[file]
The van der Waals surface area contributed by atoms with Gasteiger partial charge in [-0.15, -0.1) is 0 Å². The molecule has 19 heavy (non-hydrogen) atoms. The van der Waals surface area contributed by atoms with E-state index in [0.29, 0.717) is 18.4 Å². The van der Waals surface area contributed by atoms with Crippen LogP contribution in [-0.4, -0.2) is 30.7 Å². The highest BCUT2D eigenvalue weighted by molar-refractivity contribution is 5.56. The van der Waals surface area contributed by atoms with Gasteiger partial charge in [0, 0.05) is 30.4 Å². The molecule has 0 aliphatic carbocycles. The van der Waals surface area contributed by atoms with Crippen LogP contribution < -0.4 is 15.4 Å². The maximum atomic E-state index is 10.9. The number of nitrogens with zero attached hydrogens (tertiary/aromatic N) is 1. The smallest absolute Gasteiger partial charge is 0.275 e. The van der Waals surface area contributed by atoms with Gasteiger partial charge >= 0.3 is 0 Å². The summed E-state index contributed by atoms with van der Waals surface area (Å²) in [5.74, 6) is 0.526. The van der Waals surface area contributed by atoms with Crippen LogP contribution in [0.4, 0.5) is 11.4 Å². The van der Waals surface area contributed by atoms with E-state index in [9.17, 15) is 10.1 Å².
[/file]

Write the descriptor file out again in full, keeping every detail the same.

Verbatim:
The van der Waals surface area contributed by atoms with Gasteiger partial charge in [-0.15, -0.1) is 0 Å². The molecule has 19 heavy (non-hydrogen) atoms. The van der Waals surface area contributed by atoms with E-state index in [0.29, 0.717) is 18.4 Å². The van der Waals surface area contributed by atoms with Crippen LogP contribution in [-0.4, -0.2) is 30.7 Å². The highest BCUT2D eigenvalue weighted by molar-refractivity contribution is 5.56. The van der Waals surface area contributed by atoms with Gasteiger partial charge in [0, 0.05) is 30.4 Å². The molecule has 0 aliphatic carbocycles. The van der Waals surface area contributed by atoms with Crippen LogP contribution < -0.4 is 15.4 Å². The maximum atomic E-state index is 10.9. The number of nitrogens with zero attached hydrogens (tertiary/aromatic N) is 1. The smallest absolute Gasteiger partial charge is 0.275 e. The van der Waals surface area contributed by atoms with Gasteiger partial charge >= 0.3 is 0 Å². The summed E-state index contributed by atoms with van der Waals surface area (Å²) in [5.74, 6) is 0.526. The van der Waals surface area contributed by atoms with Crippen LogP contribution in [0.4, 0.5) is 11.4 Å². The van der Waals surface area contributed by atoms with E-state index in [9.17, 15) is 10.1 Å².